Abram was not prepared to take the chance. A pop song from my youth included a stanza that said something like “When you’re in love with a beautiful woman, everyone wants her”; my guess is that the woman who inspired the lyric was not the owner of a free bus pass. But in this case age was not a barrier – Abram was sure that she would be noticed by those in authority, and so came up with this arrangement that he would pass her off as his sister. As he says later in each story when found out, “she is my sister, the daughter of my father, though not of my mother”.
As I just said, the phrase that comes to mind is ‘economical with the truth’. You see it with the woman at the well who says “I have no husband”. We’ve saw it a while back with President Clinton who when the truth came out argued that he had not told any untruths, but had merely answered the question put to him.
In saying that Sarai was his sister, Abram was not actually telling a lie, but his half truth was deceitful nevertheless, and we find it both indefensible and hard to understand. It’s indefensible because it is an action which, in Paul’s words, causes a brother (in the wider sense) to stumble. I find it almost impossible to understand because I would like to think that if I were in that situation my attitude would be that there would be no way that I would voluntarily allow the relationship to be broken up. One might understand it if they were facing starvation and by allowing her to join the harem, she at least would live, but his concern is for himself.
The deception is taken as face value, and in each case Sarai is taken into the harem. Abraham, as her brother, is richly rewarded. But then it all starts to go wrong. In the first story, illness breaks out and, in some way that we are not told, the Pharaoh sees a connection between this and Abram. He is summoned and forced to tell the whole truth. Then they are expelled from Egypt. Note, in passing, the parallels with the story of the Exodus: famine pushes the sons of Jacob into Egypt, where they stay, only to end up enslaved. Finally after the angel of death kills all the oldest sons they are expelled and make their way back to the Promised Land.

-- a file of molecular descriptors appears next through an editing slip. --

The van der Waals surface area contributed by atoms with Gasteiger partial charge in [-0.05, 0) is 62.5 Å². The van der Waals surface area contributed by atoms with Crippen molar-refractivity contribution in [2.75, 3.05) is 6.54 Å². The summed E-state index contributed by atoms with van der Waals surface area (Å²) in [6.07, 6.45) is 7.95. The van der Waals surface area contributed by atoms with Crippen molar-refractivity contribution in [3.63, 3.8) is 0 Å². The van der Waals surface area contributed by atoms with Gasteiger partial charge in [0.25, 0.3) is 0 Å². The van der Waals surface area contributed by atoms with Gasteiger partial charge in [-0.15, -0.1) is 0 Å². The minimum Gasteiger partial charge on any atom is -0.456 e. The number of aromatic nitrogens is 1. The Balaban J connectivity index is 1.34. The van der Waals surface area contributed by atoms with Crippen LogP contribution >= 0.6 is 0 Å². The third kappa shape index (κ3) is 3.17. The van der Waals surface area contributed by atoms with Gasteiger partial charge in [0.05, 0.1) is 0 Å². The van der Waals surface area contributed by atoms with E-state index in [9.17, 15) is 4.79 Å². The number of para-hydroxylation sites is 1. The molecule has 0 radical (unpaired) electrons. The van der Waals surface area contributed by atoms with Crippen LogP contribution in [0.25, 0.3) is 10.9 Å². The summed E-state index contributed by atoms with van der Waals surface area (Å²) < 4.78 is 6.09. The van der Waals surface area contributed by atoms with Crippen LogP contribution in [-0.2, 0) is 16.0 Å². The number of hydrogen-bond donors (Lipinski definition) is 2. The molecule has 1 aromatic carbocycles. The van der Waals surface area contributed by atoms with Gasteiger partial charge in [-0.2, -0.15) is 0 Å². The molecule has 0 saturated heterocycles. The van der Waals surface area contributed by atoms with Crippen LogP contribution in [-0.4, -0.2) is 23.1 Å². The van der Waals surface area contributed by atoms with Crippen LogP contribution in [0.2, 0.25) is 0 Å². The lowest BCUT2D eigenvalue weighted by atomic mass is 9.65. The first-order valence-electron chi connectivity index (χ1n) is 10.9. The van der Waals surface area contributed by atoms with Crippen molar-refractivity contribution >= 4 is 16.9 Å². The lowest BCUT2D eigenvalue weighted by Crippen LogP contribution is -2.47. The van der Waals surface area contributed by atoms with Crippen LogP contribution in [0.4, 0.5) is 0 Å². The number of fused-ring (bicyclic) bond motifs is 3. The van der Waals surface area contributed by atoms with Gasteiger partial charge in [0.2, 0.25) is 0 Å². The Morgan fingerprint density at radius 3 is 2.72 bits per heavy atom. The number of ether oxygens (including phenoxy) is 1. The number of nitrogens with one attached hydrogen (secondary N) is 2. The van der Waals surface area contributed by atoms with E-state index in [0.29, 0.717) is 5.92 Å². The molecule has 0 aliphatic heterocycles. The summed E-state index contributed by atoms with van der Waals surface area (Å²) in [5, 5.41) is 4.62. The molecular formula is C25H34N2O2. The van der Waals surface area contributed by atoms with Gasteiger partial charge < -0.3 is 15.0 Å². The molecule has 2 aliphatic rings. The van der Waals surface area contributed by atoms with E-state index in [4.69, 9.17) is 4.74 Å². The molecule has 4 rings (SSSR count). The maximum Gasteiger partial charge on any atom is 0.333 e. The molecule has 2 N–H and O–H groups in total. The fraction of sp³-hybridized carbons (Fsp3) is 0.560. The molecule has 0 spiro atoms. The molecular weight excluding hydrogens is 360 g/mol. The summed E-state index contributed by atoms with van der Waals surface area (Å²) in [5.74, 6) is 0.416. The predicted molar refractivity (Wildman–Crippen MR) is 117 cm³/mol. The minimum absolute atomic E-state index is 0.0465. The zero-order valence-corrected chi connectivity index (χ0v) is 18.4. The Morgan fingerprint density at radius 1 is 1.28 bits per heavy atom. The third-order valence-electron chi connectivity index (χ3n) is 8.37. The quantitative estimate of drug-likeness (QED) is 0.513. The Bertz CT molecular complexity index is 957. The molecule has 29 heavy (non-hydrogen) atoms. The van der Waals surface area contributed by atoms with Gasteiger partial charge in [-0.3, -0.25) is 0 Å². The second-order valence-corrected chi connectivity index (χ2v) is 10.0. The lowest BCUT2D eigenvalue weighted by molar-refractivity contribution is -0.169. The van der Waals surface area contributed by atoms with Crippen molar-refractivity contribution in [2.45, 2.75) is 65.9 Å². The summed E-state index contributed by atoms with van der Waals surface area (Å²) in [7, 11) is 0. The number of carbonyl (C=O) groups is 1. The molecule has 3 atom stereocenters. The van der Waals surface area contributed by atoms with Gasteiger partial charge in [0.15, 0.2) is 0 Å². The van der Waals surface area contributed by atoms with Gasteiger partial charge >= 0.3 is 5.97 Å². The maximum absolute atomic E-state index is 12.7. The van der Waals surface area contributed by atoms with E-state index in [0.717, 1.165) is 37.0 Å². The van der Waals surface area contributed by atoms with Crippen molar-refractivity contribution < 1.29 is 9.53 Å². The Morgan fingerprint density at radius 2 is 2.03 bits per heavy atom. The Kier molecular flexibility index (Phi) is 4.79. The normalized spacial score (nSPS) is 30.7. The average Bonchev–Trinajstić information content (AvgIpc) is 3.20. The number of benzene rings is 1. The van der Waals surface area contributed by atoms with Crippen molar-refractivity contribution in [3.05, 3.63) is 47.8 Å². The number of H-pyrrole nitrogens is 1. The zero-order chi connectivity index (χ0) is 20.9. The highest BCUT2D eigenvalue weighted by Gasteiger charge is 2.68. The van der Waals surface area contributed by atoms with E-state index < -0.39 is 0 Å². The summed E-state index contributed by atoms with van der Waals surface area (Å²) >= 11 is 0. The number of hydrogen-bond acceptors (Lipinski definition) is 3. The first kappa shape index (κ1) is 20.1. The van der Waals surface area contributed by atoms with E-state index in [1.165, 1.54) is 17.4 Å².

In the second account we get a much more detailed account of what happens. God speaks to Abimelech in a dream and says “You are as good as dead because of the woman you have taken; she is a married woman”. At this point my sympathies are with him. He tells God that his conscience is clear, and God agrees with him. But now he knows the truth, he must do what is right.
In the first account, the Pharaoh wanted to see the back of them as a way of getting rid of the plague. In this story Abimelech demonstrates a moral outrage: because of what you, Abraham, have done, I and this nation are tarred with guilt. Why did you do it. “Your sister”! And so Abraham mumbles something about thinking they were not a God-fearing people and how he was scared, and one may surmise that the more he attempted to justify himself the worse it got. To put it mildly, Abimelech is doubly shocked at the deception.
One of the things that I think this story reminds us of is not to be too quick to judge who is and isn’t seeing things God’s way. There are some in the Christian church whose are very sure that they have all the answers and the ‘unsaved’ have none. At this point Abraham learns a hard lesson. Think of the story of Jonah running away – there is nothing to suggest that the sailors had any faith in or knowledge of God, but when Jonah confesses that he is running away they are very shocked. So with us. The world looks to see how we act. Let us not be found wanting.